“Peace on Earth” (Luke 2:14).

Christian theology of peace will therefore have to start with a re-interpretation of Christianity that has freed itself from bourgeois-capitalist individualism. The notion of the Reign of God, (or Kingdom of God) which means in fact the triumph of good over evil in all societies, alone can supply a genuine Christian understanding of justice and peace as integral to each other. In such an understanding of Christianity the Reign of God would not be identified with the Church, nor would it be necessary for Christians to dominate such just and peaceful societies. They can participate in the Reign of God, bear witness, to it, and rejoice in it. But the Reign of God need not be the exclusive domain of Christians, nor under their control. It is historically true that quite often the Reign of God has retreated from societies dominated by the Church, through injustice through suppression of human liberty, through inhibiting the progress of knowledge, and by persecution, oppression and exploitation.

The re-interpretation of Christianity should not ignore or forget the personal element in the Christian understanding of salvation. But it will recognize that the personal experience of peace must be an integral part of corporate security, justice and truthfulness for all.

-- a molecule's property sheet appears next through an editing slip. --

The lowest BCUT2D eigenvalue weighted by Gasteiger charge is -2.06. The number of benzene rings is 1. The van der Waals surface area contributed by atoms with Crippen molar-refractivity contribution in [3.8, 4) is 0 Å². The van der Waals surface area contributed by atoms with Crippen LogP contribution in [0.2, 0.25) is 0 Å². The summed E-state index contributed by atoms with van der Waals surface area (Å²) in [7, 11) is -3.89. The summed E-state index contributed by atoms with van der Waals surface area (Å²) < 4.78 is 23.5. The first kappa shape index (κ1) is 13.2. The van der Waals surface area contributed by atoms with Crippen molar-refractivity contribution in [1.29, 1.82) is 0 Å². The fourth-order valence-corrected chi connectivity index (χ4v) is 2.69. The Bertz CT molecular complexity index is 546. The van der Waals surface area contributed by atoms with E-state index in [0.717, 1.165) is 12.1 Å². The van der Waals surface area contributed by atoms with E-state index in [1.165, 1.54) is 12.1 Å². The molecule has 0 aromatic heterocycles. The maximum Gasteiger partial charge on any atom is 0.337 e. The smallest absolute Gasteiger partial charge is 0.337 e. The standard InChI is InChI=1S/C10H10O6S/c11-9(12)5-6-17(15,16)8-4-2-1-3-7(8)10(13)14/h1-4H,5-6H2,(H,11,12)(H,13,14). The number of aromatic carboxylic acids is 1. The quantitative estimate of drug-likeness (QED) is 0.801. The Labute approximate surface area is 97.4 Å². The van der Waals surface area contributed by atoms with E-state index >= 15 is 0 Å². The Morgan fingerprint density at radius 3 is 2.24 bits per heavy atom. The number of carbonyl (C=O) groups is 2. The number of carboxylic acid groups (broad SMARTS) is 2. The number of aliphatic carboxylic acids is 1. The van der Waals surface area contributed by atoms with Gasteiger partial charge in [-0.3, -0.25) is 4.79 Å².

The Other-worldly Understanding of Salvation

Christian faith affirms that life in history is only a phase of human existence – not the whole of it. At this point it differs from Marxist thought.

There are modern versions of Christianity in which the pendulum swings the other way – to affirm that Christianity is concerned with this world and no other. A fresh interpretation of Christianity (secular or religionless) was provided by German thinkers like Gogarten, Bonhoeffer and others. Reacting aganist German pietism (emphasis on the inner and the other worldly), they have affirmed the “secular” as the realm of God’s activity. This one-sided interpretation of Christianity is fast becoming passe. Modern physical theories do not permit us to make such categorical affirmation as that this world open to our senses is the only one that exists, or that it exists objectively and independently of our perception of it.

The Christian church affirms a dialectical view of this world. We are not allowed to deny the world’s reality or to say that it is only a creation of our perception. What modern Christians like the present writer would say is that our perception of reality as it now confronts us through our senses is only one dimension of the universe shaped by our particular perceptive equipment and social traditions.

So long as we are in history we should take history seriously. But that does not mean that history is the whole of reality.